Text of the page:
Ferguson: The scores let us know there’s still a lot of work to do. I think there are a couple of reasons why U.S. students haven’t made significant progress over time. We still don’t have a national set of science standards. Most states have adopted or created standards based on the National Research Council’s Framework for K–12 Science Education or Next Generation Science Standards.
Changing the standards alone is not enough, however. For example, the Next Generation Science Standards call for more inclusion of engineering practices, more technology integration, more inclusiveness—in other words, science for all. But this doesn’t lead to more resources in under-resourced schools for students to participate in engineering activities. There’s no real curriculum for the standards. This means that science instruction looks different across the states. The resources and details for learning science as it relates to diversity, equity, and inclusion is still an area that needs to be improved. I definitely think that we really need to consider who science is for, because not only are there gaps between white and African American and Hispanic students—well, that’s always been—but now the gap is even wider based on poverty levels, and the difference is extreme.
We also still see remnants of No Child Left Behind, which established state accountability for student proficiency in math and reading. There’s still a lot of pressure, especially at the elementary levels, for teachers to focus more on math and reading. So science, in some cases, is secondary to those subjects in terms of instructional time.
Q. There are some troubling trends over time, with U.S. scores decreasing among the bottom-performing students compared to previous years. What might explain these findings?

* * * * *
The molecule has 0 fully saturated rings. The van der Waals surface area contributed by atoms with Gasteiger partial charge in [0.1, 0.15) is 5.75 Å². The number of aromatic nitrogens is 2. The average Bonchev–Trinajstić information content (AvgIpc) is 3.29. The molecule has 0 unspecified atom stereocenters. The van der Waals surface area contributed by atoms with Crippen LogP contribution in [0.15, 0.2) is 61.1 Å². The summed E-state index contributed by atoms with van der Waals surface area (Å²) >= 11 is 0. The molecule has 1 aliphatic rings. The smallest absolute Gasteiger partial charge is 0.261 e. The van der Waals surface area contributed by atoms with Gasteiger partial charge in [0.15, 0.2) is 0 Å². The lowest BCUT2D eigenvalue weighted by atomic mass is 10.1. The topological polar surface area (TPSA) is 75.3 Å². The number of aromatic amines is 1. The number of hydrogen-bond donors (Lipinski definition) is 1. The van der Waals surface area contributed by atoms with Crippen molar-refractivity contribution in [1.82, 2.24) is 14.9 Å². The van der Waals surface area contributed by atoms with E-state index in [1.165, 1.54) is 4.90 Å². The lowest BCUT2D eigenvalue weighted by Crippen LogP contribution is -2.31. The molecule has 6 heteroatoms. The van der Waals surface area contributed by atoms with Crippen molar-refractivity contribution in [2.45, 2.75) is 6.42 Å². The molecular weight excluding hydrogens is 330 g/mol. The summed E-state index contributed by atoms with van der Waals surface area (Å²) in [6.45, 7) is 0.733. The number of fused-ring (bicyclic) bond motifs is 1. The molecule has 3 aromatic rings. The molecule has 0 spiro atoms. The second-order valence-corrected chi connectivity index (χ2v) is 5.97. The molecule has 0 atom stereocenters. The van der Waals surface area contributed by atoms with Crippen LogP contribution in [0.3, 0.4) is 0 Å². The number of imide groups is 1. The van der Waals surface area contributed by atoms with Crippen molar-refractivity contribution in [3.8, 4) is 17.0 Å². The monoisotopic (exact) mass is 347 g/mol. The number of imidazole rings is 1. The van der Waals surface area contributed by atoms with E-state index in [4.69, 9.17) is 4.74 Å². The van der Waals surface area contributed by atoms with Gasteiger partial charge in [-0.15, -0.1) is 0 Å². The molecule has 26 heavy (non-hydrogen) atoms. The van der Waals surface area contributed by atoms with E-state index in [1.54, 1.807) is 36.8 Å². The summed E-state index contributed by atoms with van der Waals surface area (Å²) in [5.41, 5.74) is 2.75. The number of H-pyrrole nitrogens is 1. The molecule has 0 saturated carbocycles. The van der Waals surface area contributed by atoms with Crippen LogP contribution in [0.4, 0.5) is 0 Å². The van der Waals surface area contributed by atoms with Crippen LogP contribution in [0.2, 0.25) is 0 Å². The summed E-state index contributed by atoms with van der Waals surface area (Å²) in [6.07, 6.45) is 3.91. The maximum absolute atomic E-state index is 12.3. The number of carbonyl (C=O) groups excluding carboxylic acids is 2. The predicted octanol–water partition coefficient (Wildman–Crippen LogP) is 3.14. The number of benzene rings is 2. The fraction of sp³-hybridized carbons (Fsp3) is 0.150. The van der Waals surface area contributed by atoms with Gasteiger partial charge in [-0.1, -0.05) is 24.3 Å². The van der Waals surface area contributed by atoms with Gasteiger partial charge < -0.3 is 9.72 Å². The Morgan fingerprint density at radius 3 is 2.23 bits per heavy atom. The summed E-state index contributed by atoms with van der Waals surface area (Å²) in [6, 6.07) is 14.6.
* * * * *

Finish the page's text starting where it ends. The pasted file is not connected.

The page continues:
Johnston: Looking at the data, our position in the world is better for our higher-performing students in math than it is for our overall average.
Compared with 2011, the 2019 math scores of our 90th- and 75th-percentile students have gone up in grade eight. But since 2015 they’ve gone down at both the 25th and the 10th percentiles—and our 10th-percentile students are actually back to 1995 levels. And in 2019, the gap between our top-performing and lowest-performing students in grade eight is the largest gap ever. In recent years, there is a similar pattern in grade four in terms of decreasing scores for students in the 10th percentile, but no significant change in scores over time for students in the 90th percentile. This pattern is mirrored in NAEP scores. There are also dismayingly wide gaps in scores by race, ethnicity, and school poverty.
There are several possible explanations. The changes in U.S. scores may be due to variability in programs of study, units of instruction, and materials used across states, districts, and schools.